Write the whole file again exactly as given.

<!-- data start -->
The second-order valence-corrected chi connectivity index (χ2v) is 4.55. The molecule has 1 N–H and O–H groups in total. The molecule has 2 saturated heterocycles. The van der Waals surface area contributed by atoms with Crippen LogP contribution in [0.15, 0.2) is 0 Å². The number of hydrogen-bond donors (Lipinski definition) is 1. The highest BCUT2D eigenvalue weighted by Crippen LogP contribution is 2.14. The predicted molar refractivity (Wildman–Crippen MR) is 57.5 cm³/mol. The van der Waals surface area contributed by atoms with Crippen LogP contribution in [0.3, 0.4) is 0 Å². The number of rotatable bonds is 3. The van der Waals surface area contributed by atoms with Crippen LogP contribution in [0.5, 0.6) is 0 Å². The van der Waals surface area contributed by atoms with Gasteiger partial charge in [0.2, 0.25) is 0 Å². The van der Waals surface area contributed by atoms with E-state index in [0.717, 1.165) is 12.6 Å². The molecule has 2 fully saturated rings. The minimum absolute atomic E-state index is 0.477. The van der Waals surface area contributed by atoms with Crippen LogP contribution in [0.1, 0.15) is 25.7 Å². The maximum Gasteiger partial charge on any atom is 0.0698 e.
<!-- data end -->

The second-order valence-corrected chi connectivity index (χ2v) is 4.55. The molecule has 1 N–H and O–H groups in total. The molecule has 2 saturated heterocycles. The van der Waals surface area contributed by atoms with Crippen LogP contribution in [0.15, 0.2) is 0 Å². The number of hydrogen-bond donors (Lipinski definition) is 1. The highest BCUT2D eigenvalue weighted by Crippen LogP contribution is 2.14. The predicted molar refractivity (Wildman–Crippen MR) is 57.5 cm³/mol. The van der Waals surface area contributed by atoms with Crippen LogP contribution in [0.3, 0.4) is 0 Å². The number of rotatable bonds is 3. The van der Waals surface area contributed by atoms with Crippen LogP contribution in [0.5, 0.6) is 0 Å². The van der Waals surface area contributed by atoms with Gasteiger partial charge in [0.2, 0.25) is 0 Å². The van der Waals surface area contributed by atoms with E-state index in [0.717, 1.165) is 12.6 Å². The molecule has 2 fully saturated rings. The minimum absolute atomic E-state index is 0.477. The van der Waals surface area contributed by atoms with Crippen LogP contribution in [0.1, 0.15) is 25.7 Å². The maximum Gasteiger partial charge on any atom is 0.0698 e.